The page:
"Yeah, there's a LOT of
Gaming Companies in this here
Comics & Games Retailer
Industry Directory. Hmmmmmm."
It poses kind of an interesting question: is authorizing a Cerebus role-playing game "selling out"? I certainly thought so for years. Maybe not "selling out" but (let's say) "over-commercializing" Cerebus which I always wanted to keep as just a comic book. But with the five-year reacquisition of Ger's 40% of the company hanging over my head I thought that maybe I should be re-examining some of my presuppositions. On the one hand everything could be fine, God's got me covered, nothing to worry about. On the other hand almost any kind of a business deal that I could enter into is going to take a period of time to nail down and another period of time to bring to market before there's even the possibility of any kind of revenue coming in. If I'm destined to run out of money in, let's say, three years' time—not another penny comes in on the trade paperbacks and I have no choice but to walk through my Doomsday scenario—three years from now isn't the time to start doing something about it.
Of course, I also wonder to what extent that evinces a lack of faith in God. If I really had faith in God, wouldn't I just forge ahead with my secret project secure in the knowledge that this is what I'm supposed to be doing? I don't know. For all I know God wants me out of the comic-book field and this is the most painless way he can find to make that happen. It might just be the latest in a relentless series of tests. Let's see what Dave Sim does with his back against the wall. Maybe even more nuanced than that. Let's find out at what point Dave Sim perceives of himself as having his back against the wall and how long it takes him to start doing something about it. And THEN let's see WHAT he does about it. I try not to feel like a small rodent with little kids jabbing him with sharp sticks through the bars of his cage, but sometimes that's a lot what my life feels like.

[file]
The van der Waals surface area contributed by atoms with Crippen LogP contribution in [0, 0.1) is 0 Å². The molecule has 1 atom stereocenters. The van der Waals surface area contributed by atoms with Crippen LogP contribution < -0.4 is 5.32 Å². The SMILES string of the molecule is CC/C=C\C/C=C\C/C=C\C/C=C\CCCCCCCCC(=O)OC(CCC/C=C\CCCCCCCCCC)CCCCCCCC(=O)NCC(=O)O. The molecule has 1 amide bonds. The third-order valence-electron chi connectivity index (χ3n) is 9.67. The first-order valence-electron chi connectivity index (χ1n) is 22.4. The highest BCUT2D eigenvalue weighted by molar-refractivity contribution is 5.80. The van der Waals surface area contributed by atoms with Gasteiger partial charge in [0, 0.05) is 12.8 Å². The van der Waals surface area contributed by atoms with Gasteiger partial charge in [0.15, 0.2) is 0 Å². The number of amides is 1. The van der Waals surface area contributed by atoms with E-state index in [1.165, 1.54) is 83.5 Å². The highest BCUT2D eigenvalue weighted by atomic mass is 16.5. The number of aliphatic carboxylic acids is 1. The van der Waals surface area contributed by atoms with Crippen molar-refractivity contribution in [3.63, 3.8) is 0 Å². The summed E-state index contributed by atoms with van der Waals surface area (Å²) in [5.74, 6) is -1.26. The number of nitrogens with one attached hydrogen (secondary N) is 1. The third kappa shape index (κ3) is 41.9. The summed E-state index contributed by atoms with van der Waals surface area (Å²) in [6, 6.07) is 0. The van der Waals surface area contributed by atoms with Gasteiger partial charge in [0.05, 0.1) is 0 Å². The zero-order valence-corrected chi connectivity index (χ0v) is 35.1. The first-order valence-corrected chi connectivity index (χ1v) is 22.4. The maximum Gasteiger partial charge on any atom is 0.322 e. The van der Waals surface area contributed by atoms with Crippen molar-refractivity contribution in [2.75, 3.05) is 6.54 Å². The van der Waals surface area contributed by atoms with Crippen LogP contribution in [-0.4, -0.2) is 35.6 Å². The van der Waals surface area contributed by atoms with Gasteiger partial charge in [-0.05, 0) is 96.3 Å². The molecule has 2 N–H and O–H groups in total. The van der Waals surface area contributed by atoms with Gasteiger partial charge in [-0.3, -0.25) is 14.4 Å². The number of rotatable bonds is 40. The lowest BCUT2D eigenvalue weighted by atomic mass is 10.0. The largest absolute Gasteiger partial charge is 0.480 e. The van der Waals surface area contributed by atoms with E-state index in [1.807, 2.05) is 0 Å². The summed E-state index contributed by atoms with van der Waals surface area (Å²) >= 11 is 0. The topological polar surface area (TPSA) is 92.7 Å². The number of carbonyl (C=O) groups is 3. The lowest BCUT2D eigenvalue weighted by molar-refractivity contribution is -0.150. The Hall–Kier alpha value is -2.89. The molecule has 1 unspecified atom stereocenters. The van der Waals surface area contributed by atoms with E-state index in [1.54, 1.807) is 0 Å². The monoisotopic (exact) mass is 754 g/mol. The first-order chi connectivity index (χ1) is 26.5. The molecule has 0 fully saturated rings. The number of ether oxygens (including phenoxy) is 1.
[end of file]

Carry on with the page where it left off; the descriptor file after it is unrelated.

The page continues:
So, I've been spending some time with the Comics & Games Retailer Industry Directory and since at least half of the listings are for Games Manufacturers, I thought "I wonder if that's what I'm supposed to be doing." Of course I have absolutely no knowledge about the subject so all I could do was read the listings and check to see what year the company was established and try to make some educated guesses. That was when I ran across the listing for Dork Storm Press. "Hey! John Kovalic!" I had done a jam cover with him for Dork Tower a few years back. He actually has the original artwork up on his wall next to the letter he got from Charles Schulz. Someone who would put my artwork next to a letter from Charles Schulz, you are definitely talking the other end of the spectrum from Pariah King of Comics from his point of view. Dork Storm is pretty much the industry standard for comic-book gaming parodies (although I'm also a huge fan of Scott Kurtz's PVP—which I figure is about as good a credential as John and Scott could hope for: a guy who knows absolutely nothing about gaming really enjoys their gaming parodies).